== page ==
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Sleep Talk

Friday, October 21, 2005
This article talks about how some parents are choosing to disregard the research which shows that the safest sleep position for most newborns and young infants is on their backs, and are choosing to place those babies to sleep on their tummies instead. The article cites a BabyCenter.com poll of 24,000 parents which found that 42% of parents put their babies to sleep on their stomachs and 43% put their babies to sleep on their backs -- this despite the fact that the American Academy of Pediatrics and other leading health authorities (including the Canadian Paediatric Society) have been recommending the "back to sleep" position since 1994.

Sarah Gilbert, editor of Blogging Baby, notes that she has been using the stomach-sleeping position with her children and states in the article that "The Web consensus is that it is okay to do so." (Fellow Blogging Baby editor Jay Allen also has a post on this topic here.)

Erica Lyon, a newborn-care instructor and the director of Manhattan's RealBirth Center says: "I'm very sympathetic to the mother who is so sleep-deprived that she puts the baby on its belly knowing that all the experts recommend not to. The role of the professional is to say 'these are the recommendations and this is why.' The role of the parent is to think critically and apply those recommendations in a way that makes their life manageable."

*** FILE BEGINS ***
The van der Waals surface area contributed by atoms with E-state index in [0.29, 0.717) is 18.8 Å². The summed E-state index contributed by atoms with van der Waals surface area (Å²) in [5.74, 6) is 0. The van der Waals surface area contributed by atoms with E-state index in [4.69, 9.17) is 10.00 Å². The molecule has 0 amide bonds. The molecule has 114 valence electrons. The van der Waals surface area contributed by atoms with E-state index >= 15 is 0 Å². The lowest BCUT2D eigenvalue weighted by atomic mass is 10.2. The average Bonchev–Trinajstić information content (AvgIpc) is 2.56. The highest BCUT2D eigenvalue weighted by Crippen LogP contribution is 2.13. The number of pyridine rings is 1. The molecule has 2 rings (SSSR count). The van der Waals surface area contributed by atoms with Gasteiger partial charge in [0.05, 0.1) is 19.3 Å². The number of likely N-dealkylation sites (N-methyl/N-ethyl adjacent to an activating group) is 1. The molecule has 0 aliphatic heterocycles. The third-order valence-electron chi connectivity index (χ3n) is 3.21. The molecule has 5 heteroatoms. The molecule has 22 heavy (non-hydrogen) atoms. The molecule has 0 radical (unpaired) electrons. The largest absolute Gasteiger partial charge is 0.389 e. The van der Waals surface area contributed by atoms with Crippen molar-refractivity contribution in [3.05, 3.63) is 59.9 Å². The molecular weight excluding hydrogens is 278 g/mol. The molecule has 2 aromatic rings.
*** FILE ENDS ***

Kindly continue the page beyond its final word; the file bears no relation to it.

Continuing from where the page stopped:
An American Academy of Pediatrics spokesperson quoted in the story acknowledged that a mother has a right to make her own choices, and that there are no guarantees where SIDS is concerned. You can follow all the SIDS recommendations to the letter and still experience the tragedy of having a baby die of SIDS.

What the article fails to point out is that there is some sensible middle ground here. You don't have to find yourself stuck between a rock (not getting any sleep because your baby doesn't like sleeping on his back) and a dangerous place (increasing your baby's risk of SIDS by putting him to bed on his tummy). You can make the back-sleeping position more baby-friendly by swaddling your newborn (just don't overheat your baby), by using soothing sounds, by using motion to your advantage, and so on. You can also ask other people in your life to support you -- to help you to get the sleep you need during this exhausting phase of parenthood. The situation doesn't have to be as black or white as this article makes it appear.

One final point: part of being a parent is making difficult or unpopular choices in so far as your child is concerned. If your child is sick and needs medication, you have to tell him to take the medication, even if he hates taking medicine. If your eight year old hates brushing his teeth, you've got to find a way to get those teeth clean. Well, part of being the parent of a newborn is making the best, healthiest choices for your newborn. Your baby might not "like" being in a car seat, but you don't give your baby the choice to ride around in the car in your arms instead. Your newborn might not "like" sleeping on his back, but there are a lot of things you can do to help him to adjust to that sleeping position short of allowing him to sleep in a position that has been proven to be riskier for babies.

For more on the back to sleep position, see

Safe Sleep and Your Baby -- Summarizes some of the key risk factors.
Infant Sleep Position and SIDS -- A detailed FAQ on infant sleep position for health-care providers.

| posted by Ann D @ 9:19 PM